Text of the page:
Monday, 25 April 2011

A Spot Of Common Sense

One of the sure signs that an election is on is the proliferation of election leaflets.  Though there was a lack of leaflets for the European Elections two years ago.  Last years election did see rise in the amount of leaflets coming through the postbox at DFT towers, though it did not reach the peak year of 2007…  It has taken some time but the first election address came through the post last weekend, just before I headed off on a camping trip.  Quickest off the block this election was the Scottish Tories (see below).
The front page urges the voter to “use your regional list vote to bring common sense to the Scottish Parliament”.  They list policies that they pledged 4 years ago – “Action on Council Tax bills”, “More police on our streets” etc etc.  Buy some sheer trick of fate – or rather their ability to support SNP policies that enable these aims to be put into practice (1000 more police officers, the four year freeze of Council Tax bills – after the collapse of the SNP’s LIT policy), these aims can be claimed to have been met.

Regarding the Scottish Conservatives aims for the future, there is no mention of the much vaunted plain speaking anywhere on the leaflet.  No mention of their policies on Higher Education, or any other policy.  In fact their selling point is their past actions.  Not a common sense move for a party still not forgiven for their actions over a period of 20 years from 1979 onwards.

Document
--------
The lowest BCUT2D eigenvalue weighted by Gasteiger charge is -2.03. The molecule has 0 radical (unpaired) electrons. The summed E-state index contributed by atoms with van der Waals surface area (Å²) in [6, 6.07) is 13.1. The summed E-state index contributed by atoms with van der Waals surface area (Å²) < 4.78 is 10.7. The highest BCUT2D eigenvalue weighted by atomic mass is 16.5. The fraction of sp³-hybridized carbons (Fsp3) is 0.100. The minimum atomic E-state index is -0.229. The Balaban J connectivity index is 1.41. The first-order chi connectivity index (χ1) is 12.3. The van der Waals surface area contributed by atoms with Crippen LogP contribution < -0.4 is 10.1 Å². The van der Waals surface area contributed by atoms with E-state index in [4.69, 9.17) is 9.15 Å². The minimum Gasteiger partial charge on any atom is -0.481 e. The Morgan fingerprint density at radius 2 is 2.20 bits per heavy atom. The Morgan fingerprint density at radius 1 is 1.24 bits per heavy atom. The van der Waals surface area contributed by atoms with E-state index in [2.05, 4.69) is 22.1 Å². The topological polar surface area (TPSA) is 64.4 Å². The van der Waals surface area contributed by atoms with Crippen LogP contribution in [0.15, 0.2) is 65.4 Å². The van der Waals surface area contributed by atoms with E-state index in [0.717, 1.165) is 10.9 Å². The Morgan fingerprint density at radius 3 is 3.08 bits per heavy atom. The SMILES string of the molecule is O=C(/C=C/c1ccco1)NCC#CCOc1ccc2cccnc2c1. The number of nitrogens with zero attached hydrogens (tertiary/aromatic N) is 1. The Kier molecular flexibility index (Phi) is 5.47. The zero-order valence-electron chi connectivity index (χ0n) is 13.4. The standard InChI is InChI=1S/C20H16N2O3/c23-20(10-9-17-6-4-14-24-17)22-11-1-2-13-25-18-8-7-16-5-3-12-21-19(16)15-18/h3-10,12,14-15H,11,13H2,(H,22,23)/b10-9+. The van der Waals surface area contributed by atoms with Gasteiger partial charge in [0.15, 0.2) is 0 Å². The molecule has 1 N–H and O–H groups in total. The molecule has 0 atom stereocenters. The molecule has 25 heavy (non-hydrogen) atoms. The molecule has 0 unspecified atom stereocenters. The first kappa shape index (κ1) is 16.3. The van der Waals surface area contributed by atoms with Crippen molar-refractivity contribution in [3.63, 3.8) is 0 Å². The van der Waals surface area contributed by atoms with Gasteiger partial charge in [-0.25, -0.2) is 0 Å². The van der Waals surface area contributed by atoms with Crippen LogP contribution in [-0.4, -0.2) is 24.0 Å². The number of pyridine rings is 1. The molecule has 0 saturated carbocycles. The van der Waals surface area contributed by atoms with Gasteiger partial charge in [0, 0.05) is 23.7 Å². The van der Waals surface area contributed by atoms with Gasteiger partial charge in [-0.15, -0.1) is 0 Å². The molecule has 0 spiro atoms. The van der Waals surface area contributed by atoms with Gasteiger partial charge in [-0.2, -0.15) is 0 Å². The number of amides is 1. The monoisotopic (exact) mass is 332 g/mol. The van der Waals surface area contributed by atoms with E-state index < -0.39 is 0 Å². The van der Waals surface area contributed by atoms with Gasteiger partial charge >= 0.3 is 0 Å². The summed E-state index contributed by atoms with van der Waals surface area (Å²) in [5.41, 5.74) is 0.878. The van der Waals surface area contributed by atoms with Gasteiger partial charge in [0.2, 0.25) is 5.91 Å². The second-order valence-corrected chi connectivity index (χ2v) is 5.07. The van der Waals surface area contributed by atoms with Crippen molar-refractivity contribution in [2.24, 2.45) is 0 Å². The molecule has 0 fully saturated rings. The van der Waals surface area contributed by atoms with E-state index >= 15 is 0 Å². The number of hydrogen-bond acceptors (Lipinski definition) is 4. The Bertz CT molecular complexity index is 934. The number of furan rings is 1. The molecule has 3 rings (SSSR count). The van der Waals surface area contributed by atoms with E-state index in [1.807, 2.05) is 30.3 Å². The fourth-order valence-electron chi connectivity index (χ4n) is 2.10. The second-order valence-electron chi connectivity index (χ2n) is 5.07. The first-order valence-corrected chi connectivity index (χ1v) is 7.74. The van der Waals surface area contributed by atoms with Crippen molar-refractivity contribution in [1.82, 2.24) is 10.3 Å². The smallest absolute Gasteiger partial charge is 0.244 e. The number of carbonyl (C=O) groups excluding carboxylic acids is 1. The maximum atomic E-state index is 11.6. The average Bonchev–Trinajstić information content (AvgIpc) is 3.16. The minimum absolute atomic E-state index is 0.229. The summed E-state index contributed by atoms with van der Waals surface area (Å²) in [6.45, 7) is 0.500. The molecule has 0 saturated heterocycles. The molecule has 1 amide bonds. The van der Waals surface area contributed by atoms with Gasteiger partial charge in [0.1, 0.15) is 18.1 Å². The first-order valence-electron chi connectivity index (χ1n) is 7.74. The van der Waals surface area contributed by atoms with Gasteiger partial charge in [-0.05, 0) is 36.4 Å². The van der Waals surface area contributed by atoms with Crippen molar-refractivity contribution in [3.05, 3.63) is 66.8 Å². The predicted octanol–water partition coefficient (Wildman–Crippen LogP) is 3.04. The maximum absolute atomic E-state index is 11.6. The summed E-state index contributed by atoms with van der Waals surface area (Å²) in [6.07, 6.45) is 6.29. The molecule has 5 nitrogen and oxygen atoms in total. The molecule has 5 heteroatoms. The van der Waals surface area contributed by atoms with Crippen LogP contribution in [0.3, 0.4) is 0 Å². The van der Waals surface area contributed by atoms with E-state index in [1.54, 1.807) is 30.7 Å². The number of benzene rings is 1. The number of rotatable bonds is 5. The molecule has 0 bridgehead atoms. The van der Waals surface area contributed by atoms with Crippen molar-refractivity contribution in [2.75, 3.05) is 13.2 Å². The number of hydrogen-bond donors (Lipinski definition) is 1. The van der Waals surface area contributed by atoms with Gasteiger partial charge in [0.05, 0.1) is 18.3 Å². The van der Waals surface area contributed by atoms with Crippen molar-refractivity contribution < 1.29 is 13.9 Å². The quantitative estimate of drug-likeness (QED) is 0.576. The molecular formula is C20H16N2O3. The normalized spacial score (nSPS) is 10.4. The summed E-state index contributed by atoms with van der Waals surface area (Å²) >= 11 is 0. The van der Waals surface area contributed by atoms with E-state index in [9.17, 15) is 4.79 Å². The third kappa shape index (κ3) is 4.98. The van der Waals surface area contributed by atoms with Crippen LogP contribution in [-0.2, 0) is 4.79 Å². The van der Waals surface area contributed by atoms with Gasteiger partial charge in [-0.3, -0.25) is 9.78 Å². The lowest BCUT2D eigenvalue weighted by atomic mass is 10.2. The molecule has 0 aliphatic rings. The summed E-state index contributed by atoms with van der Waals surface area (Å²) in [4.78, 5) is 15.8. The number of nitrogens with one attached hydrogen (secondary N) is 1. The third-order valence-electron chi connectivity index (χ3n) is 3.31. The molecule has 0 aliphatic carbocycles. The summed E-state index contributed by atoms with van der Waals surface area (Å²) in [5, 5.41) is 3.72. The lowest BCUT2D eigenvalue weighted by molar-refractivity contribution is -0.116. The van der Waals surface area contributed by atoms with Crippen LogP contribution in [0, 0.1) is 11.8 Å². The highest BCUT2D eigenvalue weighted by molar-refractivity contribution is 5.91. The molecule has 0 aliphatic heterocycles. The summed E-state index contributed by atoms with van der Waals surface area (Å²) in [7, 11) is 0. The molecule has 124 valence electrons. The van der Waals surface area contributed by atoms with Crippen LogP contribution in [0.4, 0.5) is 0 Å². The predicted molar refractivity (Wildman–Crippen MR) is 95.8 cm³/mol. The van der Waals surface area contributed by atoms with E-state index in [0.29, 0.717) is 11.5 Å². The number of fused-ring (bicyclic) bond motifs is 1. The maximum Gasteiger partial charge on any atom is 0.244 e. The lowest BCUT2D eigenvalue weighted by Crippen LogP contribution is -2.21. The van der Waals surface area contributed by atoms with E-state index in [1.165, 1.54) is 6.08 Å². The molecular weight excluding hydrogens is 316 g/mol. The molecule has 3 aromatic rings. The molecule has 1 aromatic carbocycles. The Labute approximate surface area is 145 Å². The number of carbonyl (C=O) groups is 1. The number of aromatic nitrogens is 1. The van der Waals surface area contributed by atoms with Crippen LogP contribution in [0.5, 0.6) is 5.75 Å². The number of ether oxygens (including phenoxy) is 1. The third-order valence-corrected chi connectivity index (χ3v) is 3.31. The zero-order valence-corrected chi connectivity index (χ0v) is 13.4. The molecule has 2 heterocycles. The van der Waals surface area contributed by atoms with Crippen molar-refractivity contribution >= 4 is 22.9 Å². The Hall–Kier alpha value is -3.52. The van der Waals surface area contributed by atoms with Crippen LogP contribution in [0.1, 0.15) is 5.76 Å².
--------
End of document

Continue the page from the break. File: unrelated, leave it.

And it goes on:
Interestingly they have decided rather than to promote their policies, they have decided to promote their top two regional prospects – Parliamentary leader Annabel Goldie and Jackson Carlaw.  Rather like the campaigning that has happened so far, there is a feeling that any negatives are just not being spoken about (as you can gather, there is no mention of the Tories stance on Tertiary Education funding).  On the evidence of this leaflet, there is no evidence of either the common sense or plain speaking.

1 comment:

Stuart Winton said...

Och well, at least they're not claiming the regional ballot is used to elect the First Minister.